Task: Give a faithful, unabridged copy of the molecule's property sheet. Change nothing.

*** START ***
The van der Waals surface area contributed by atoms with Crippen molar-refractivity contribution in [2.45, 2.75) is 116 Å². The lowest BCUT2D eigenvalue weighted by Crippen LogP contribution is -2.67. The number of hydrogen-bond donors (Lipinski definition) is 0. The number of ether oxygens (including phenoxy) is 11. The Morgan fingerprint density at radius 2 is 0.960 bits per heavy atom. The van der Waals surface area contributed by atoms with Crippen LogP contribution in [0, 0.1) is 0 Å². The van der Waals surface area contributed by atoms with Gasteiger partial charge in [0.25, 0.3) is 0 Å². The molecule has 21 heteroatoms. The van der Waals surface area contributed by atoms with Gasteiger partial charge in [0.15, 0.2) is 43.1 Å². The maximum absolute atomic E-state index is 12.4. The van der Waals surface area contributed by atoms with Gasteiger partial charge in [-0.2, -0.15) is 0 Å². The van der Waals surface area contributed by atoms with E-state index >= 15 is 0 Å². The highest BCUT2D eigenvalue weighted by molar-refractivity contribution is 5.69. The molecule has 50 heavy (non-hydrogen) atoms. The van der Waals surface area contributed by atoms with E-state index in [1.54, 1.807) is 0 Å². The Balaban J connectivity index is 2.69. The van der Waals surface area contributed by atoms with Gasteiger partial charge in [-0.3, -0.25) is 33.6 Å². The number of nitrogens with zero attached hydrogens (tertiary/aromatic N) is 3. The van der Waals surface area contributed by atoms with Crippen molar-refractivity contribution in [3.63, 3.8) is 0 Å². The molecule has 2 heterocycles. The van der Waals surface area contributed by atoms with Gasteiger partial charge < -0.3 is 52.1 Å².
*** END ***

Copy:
The van der Waals surface area contributed by atoms with Crippen molar-refractivity contribution in [2.45, 2.75) is 116 Å². The lowest BCUT2D eigenvalue weighted by Crippen LogP contribution is -2.67. The number of hydrogen-bond donors (Lipinski definition) is 0. The number of ether oxygens (including phenoxy) is 11. The Morgan fingerprint density at radius 2 is 0.960 bits per heavy atom. The van der Waals surface area contributed by atoms with Crippen LogP contribution in [0, 0.1) is 0 Å². The van der Waals surface area contributed by atoms with Gasteiger partial charge in [0.25, 0.3) is 0 Å². The molecule has 21 heteroatoms. The van der Waals surface area contributed by atoms with Gasteiger partial charge in [0.15, 0.2) is 43.1 Å². The maximum absolute atomic E-state index is 12.4. The van der Waals surface area contributed by atoms with Gasteiger partial charge in [-0.2, -0.15) is 0 Å². The van der Waals surface area contributed by atoms with E-state index >= 15 is 0 Å². The highest BCUT2D eigenvalue weighted by molar-refractivity contribution is 5.69. The molecule has 50 heavy (non-hydrogen) atoms. The van der Waals surface area contributed by atoms with E-state index in [1.54, 1.807) is 0 Å². The Balaban J connectivity index is 2.69. The van der Waals surface area contributed by atoms with Gasteiger partial charge in [-0.3, -0.25) is 33.6 Å². The number of nitrogens with zero attached hydrogens (tertiary/aromatic N) is 3. The van der Waals surface area contributed by atoms with Crippen molar-refractivity contribution in [3.63, 3.8) is 0 Å². The molecule has 2 heterocycles. The van der Waals surface area contributed by atoms with Gasteiger partial charge < -0.3 is 52.1 Å².